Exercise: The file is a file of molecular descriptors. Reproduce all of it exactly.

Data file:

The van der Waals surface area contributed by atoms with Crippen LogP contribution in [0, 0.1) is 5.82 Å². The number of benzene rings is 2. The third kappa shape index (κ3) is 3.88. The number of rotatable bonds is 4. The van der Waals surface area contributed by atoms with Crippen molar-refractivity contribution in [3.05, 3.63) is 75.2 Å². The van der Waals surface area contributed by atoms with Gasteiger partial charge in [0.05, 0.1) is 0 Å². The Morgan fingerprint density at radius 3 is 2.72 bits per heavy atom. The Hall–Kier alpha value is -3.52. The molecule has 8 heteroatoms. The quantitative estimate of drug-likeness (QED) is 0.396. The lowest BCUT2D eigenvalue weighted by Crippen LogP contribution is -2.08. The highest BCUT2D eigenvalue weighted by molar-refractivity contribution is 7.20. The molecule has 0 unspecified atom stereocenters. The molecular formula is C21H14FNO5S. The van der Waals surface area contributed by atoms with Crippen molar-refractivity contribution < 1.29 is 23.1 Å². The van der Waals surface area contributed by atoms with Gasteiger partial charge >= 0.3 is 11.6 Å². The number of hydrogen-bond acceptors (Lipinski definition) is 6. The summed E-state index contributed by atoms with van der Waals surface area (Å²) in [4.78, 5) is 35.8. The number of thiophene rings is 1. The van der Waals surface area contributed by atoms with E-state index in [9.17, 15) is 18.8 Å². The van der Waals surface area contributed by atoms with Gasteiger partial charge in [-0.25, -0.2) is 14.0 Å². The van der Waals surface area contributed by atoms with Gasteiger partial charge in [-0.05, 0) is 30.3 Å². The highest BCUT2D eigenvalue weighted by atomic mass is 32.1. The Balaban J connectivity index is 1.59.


The van der Waals surface area contributed by atoms with Crippen LogP contribution in [0, 0.1) is 5.82 Å². The number of benzene rings is 2. The third kappa shape index (κ3) is 3.88. The number of rotatable bonds is 4. The van der Waals surface area contributed by atoms with Crippen molar-refractivity contribution in [3.05, 3.63) is 75.2 Å². The van der Waals surface area contributed by atoms with Gasteiger partial charge in [0.05, 0.1) is 0 Å². The Morgan fingerprint density at radius 3 is 2.72 bits per heavy atom. The Hall–Kier alpha value is -3.52. The molecule has 8 heteroatoms. The quantitative estimate of drug-likeness (QED) is 0.396. The lowest BCUT2D eigenvalue weighted by Crippen LogP contribution is -2.08. The highest BCUT2D eigenvalue weighted by molar-refractivity contribution is 7.20. The molecule has 0 unspecified atom stereocenters. The molecular formula is C21H14FNO5S. The van der Waals surface area contributed by atoms with Crippen molar-refractivity contribution < 1.29 is 23.1 Å². The van der Waals surface area contributed by atoms with Gasteiger partial charge >= 0.3 is 11.6 Å². The number of hydrogen-bond acceptors (Lipinski definition) is 6. The summed E-state index contributed by atoms with van der Waals surface area (Å²) in [4.78, 5) is 35.8. The number of thiophene rings is 1. The van der Waals surface area contributed by atoms with E-state index in [9.17, 15) is 18.8 Å². The van der Waals surface area contributed by atoms with Gasteiger partial charge in [-0.25, -0.2) is 14.0 Å². The van der Waals surface area contributed by atoms with Gasteiger partial charge in [-0.05, 0) is 30.3 Å². The highest BCUT2D eigenvalue weighted by atomic mass is 32.1. The Balaban J connectivity index is 1.59.